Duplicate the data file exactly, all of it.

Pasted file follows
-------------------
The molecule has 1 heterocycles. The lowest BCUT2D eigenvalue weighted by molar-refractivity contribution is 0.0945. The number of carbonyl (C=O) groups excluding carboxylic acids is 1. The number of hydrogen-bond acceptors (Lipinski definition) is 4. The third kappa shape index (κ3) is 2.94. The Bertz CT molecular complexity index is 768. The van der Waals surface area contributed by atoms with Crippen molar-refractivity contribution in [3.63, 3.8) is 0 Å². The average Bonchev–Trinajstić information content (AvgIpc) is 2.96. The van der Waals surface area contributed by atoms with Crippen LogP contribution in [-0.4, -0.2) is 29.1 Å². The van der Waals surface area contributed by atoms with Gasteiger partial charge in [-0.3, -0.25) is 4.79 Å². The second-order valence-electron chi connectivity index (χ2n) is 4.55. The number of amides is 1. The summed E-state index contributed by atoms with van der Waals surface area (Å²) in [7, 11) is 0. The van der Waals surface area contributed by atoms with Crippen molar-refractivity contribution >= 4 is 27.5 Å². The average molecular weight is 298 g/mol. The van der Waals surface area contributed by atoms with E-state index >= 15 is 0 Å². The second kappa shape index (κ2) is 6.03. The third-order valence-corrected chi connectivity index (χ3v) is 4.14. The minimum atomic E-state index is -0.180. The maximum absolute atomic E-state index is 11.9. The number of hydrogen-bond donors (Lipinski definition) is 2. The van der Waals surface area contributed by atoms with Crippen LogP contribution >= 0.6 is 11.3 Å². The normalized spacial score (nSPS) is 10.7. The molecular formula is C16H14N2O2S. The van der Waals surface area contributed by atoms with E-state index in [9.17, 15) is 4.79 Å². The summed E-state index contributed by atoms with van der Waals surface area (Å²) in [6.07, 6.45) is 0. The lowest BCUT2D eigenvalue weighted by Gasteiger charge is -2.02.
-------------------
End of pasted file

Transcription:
The molecule has 1 heterocycles. The lowest BCUT2D eigenvalue weighted by molar-refractivity contribution is 0.0945. The number of carbonyl (C=O) groups excluding carboxylic acids is 1. The number of hydrogen-bond acceptors (Lipinski definition) is 4. The third kappa shape index (κ3) is 2.94. The Bertz CT molecular complexity index is 768. The van der Waals surface area contributed by atoms with Crippen molar-refractivity contribution in [3.63, 3.8) is 0 Å². The average Bonchev–Trinajstić information content (AvgIpc) is 2.96. The van der Waals surface area contributed by atoms with Crippen LogP contribution in [-0.4, -0.2) is 29.1 Å². The van der Waals surface area contributed by atoms with Gasteiger partial charge in [-0.3, -0.25) is 4.79 Å². The second-order valence-electron chi connectivity index (χ2n) is 4.55. The number of amides is 1. The summed E-state index contributed by atoms with van der Waals surface area (Å²) in [7, 11) is 0. The van der Waals surface area contributed by atoms with Crippen molar-refractivity contribution >= 4 is 27.5 Å². The average molecular weight is 298 g/mol. The van der Waals surface area contributed by atoms with E-state index >= 15 is 0 Å². The second kappa shape index (κ2) is 6.03. The third-order valence-corrected chi connectivity index (χ3v) is 4.14. The minimum atomic E-state index is -0.180. The maximum absolute atomic E-state index is 11.9. The number of hydrogen-bond donors (Lipinski definition) is 2. The van der Waals surface area contributed by atoms with Crippen LogP contribution >= 0.6 is 11.3 Å². The normalized spacial score (nSPS) is 10.7. The molecular formula is C16H14N2O2S. The van der Waals surface area contributed by atoms with E-state index in [9.17, 15) is 4.79 Å². The summed E-state index contributed by atoms with van der Waals surface area (Å²) in [6.07, 6.45) is 0. The lowest BCUT2D eigenvalue weighted by Gasteiger charge is -2.02.